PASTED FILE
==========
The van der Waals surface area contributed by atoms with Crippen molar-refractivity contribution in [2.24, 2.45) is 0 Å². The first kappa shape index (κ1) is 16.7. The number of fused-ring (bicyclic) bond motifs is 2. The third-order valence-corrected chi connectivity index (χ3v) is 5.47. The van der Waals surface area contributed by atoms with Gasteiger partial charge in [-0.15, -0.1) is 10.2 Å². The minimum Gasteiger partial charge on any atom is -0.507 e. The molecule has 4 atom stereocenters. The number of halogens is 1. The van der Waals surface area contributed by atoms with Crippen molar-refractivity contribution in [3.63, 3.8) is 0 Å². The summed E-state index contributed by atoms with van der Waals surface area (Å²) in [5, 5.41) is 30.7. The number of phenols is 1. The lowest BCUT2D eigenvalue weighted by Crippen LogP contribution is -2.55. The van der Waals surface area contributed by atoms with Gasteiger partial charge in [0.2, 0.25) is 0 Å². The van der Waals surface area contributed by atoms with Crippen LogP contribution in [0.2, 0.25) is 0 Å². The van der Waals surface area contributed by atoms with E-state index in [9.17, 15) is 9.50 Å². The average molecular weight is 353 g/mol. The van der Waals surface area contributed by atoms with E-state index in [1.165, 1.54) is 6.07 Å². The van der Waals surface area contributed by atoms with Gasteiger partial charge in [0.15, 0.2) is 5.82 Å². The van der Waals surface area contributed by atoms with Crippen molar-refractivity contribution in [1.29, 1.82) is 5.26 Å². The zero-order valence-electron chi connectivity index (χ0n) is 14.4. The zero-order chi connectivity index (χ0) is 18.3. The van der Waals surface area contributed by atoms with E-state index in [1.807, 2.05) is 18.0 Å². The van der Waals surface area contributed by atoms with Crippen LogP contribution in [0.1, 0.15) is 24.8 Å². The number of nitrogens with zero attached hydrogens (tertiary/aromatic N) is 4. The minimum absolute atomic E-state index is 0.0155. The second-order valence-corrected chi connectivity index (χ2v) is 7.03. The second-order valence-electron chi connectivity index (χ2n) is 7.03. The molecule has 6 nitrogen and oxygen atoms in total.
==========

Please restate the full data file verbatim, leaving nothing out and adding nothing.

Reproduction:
The van der Waals surface area contributed by atoms with Crippen molar-refractivity contribution in [2.24, 2.45) is 0 Å². The first kappa shape index (κ1) is 16.7. The number of fused-ring (bicyclic) bond motifs is 2. The third-order valence-corrected chi connectivity index (χ3v) is 5.47. The van der Waals surface area contributed by atoms with Gasteiger partial charge in [-0.15, -0.1) is 10.2 Å². The minimum Gasteiger partial charge on any atom is -0.507 e. The molecule has 4 atom stereocenters. The number of halogens is 1. The van der Waals surface area contributed by atoms with Crippen molar-refractivity contribution in [3.63, 3.8) is 0 Å². The summed E-state index contributed by atoms with van der Waals surface area (Å²) in [5, 5.41) is 30.7. The number of phenols is 1. The lowest BCUT2D eigenvalue weighted by Crippen LogP contribution is -2.55. The van der Waals surface area contributed by atoms with Gasteiger partial charge in [0.2, 0.25) is 0 Å². The van der Waals surface area contributed by atoms with Crippen LogP contribution in [0.2, 0.25) is 0 Å². The van der Waals surface area contributed by atoms with E-state index in [9.17, 15) is 9.50 Å². The average molecular weight is 353 g/mol. The van der Waals surface area contributed by atoms with E-state index in [1.165, 1.54) is 6.07 Å². The van der Waals surface area contributed by atoms with Gasteiger partial charge in [0.15, 0.2) is 5.82 Å². The van der Waals surface area contributed by atoms with Crippen molar-refractivity contribution in [1.29, 1.82) is 5.26 Å². The zero-order valence-electron chi connectivity index (χ0n) is 14.4. The zero-order chi connectivity index (χ0) is 18.3. The van der Waals surface area contributed by atoms with E-state index in [1.807, 2.05) is 18.0 Å². The van der Waals surface area contributed by atoms with Crippen LogP contribution in [0.1, 0.15) is 24.8 Å². The number of nitrogens with zero attached hydrogens (tertiary/aromatic N) is 4. The minimum absolute atomic E-state index is 0.0155. The second-order valence-corrected chi connectivity index (χ2v) is 7.03. The second-order valence-electron chi connectivity index (χ2n) is 7.03. The molecule has 6 nitrogen and oxygen atoms in total.